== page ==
Posts
    2,414
    Quote Originally Posted by tropic surfer View Post
    What do those guys at giant Maverick's do in these situations. What would you have done?
    At DOH+ pretty much everybody's just diving off their board at that size. That's why it's really important not to be too close behind the guy ahead of you when paddling out.

  5. #5
    Join Date
    Aug 2010
    Location
    BELMAR, NJ
    Posts
    1,201
    Images
    1
    Quote Originally Posted by LBCrew View Post
    At DOH+ pretty much everybody's just diving off their board at that size. That's why it's really important not to be too close behind the guy ahead of you when paddling out.
    i totally agree- its disturbing when the guy ahead of you keeps paddling right in front knowing that your behind him and that guy would proabably bail when a DOH wave comes... then you gotta deal with the wave AND his board in your face...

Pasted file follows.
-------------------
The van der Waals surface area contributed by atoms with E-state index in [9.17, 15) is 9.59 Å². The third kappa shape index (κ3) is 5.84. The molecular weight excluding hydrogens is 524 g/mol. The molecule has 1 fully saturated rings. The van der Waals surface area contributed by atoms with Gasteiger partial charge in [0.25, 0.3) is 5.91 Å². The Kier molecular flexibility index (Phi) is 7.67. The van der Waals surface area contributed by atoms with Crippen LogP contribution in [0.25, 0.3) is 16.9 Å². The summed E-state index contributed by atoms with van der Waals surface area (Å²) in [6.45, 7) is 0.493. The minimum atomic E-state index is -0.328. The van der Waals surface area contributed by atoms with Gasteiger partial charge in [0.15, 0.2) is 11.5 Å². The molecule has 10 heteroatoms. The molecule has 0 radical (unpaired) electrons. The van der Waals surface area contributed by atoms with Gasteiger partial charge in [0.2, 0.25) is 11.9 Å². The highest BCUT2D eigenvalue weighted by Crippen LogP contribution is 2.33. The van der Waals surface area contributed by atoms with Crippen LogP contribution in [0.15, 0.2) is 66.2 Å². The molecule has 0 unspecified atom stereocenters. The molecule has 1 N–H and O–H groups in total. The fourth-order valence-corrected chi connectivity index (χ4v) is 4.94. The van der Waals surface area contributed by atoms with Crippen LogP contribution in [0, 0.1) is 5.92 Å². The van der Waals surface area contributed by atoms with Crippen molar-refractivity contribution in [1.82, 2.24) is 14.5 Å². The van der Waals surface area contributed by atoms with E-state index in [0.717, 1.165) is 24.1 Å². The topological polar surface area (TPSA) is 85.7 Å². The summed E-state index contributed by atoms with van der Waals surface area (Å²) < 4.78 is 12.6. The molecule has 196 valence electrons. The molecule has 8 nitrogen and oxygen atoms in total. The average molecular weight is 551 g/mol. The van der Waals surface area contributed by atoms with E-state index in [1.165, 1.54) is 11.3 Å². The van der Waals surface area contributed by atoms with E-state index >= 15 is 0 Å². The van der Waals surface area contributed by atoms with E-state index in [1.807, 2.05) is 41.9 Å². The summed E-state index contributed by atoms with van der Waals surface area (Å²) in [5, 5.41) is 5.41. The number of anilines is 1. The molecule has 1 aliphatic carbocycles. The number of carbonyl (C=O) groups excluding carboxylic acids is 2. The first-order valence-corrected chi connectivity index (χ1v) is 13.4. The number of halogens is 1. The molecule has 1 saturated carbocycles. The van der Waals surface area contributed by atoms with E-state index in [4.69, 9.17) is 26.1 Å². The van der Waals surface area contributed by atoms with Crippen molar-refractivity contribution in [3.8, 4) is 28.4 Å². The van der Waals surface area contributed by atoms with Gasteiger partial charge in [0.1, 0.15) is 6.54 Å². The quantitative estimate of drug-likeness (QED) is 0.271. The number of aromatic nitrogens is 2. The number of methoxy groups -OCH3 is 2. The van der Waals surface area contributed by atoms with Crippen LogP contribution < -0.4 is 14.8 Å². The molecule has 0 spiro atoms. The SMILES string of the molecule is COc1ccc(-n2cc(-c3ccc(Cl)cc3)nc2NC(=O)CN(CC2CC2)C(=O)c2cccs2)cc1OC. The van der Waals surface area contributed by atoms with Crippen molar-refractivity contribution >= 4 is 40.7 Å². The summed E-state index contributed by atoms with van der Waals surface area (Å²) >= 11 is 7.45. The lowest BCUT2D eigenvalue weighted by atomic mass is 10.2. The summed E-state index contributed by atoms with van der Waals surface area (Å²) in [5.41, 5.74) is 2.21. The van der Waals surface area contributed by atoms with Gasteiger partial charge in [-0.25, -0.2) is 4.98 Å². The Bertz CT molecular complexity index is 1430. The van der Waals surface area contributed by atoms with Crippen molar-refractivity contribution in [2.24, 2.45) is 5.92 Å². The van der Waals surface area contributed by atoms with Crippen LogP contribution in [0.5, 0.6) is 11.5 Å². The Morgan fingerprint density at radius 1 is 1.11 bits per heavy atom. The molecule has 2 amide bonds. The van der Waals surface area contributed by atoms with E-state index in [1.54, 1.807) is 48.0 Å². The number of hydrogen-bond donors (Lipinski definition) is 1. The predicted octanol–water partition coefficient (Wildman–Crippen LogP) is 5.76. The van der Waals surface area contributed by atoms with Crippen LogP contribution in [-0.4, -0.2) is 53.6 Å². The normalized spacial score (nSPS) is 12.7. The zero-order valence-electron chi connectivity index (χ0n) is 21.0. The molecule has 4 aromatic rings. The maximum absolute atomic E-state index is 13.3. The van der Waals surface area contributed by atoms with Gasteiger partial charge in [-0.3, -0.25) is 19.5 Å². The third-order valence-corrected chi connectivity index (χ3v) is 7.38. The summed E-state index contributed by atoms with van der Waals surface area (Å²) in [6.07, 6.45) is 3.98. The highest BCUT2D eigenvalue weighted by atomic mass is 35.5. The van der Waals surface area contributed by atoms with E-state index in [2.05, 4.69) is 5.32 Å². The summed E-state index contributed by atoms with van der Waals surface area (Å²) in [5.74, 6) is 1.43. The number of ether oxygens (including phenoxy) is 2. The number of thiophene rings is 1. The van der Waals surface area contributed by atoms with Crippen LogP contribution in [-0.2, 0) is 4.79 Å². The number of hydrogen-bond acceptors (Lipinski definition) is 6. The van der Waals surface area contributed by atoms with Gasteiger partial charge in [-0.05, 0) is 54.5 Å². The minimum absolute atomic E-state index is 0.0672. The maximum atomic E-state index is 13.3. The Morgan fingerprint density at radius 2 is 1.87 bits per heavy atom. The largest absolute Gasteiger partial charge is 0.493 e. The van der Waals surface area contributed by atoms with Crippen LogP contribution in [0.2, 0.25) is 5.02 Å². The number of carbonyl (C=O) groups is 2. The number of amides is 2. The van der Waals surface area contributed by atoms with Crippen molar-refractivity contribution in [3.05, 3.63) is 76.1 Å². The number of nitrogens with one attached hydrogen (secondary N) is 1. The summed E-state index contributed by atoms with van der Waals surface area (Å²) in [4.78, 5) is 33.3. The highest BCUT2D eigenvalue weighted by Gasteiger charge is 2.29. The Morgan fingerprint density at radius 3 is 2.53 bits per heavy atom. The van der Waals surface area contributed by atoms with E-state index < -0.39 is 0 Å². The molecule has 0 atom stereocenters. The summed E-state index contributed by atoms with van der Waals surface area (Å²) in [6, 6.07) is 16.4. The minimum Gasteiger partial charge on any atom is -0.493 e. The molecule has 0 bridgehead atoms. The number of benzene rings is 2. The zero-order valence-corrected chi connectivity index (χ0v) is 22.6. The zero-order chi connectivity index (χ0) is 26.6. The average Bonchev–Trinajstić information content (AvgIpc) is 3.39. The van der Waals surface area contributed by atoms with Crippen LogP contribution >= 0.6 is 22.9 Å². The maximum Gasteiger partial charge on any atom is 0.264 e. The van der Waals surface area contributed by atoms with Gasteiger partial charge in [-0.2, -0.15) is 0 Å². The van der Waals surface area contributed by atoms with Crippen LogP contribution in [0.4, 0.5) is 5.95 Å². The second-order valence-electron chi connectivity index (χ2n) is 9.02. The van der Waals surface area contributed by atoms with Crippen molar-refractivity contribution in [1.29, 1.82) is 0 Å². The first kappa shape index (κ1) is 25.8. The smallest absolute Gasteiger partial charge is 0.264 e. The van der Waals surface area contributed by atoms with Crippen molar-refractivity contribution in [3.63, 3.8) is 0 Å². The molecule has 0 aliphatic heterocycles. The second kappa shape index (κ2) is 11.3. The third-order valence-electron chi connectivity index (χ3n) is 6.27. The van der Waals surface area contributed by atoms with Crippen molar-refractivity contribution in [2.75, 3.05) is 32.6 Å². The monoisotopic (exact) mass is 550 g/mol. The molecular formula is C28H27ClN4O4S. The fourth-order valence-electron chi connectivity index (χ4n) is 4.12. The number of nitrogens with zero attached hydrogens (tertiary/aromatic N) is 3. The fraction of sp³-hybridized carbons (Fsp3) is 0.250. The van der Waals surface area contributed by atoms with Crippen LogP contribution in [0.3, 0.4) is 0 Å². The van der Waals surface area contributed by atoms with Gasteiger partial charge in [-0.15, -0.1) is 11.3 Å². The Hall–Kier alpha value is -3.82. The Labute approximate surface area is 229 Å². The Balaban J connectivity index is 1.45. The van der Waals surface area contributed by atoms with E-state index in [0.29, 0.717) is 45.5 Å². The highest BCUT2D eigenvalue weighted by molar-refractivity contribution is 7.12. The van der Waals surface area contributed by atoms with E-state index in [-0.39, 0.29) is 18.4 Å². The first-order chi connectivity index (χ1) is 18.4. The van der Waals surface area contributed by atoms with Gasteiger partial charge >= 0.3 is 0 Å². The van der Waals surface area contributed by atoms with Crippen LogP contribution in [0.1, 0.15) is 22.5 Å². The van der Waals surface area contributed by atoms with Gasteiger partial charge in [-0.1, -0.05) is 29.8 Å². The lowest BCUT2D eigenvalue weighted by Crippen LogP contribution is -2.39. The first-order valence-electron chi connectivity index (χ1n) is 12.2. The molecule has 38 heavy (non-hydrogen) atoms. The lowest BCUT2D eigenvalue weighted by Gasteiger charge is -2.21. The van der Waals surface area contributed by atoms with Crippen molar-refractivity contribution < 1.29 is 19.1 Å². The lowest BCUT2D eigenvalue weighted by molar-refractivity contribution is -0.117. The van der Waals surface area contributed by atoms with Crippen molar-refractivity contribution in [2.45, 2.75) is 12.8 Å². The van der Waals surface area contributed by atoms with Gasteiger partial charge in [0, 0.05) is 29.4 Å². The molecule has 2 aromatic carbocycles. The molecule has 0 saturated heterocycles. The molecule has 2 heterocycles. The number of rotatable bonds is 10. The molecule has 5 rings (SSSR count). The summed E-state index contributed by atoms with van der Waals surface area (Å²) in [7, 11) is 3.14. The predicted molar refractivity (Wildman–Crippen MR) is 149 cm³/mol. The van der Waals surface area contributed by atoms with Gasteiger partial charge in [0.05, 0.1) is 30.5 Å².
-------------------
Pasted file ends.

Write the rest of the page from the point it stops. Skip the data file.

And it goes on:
SOOOO lets get back to the actual question- cause this is actually a good thread! What do you guys do when 10ft of whitewater is in front of you and you got two guys right behind you- knowing if you bail your board- that it has a fairly good chance at hitting them.

    AND- i should add - for the benefit of that NJ Shreader- i believe it is KNOWN that if your out in DOH waves that you are not going to duck dive a bigger board when the wave breaks right in front of you... PLUS- if your out in DOH.... i really hope that you would already know what a duck dive is ... and could hopefully do it as second nature.... duh...

    That being said- what do you guys think? I never really like the tutle roll and feel like it hardly ever works correctly.... i think the main point is - what do you do when you know two guys are right behind you??? IF no one is around- of coarse a bail and dive to the bottom holding your leash is expected...

  6. #6
    Join Date
    Jan 2009
    Location
    Hilton Head Island - OB, SD
    Posts
    3,654
    Images
    26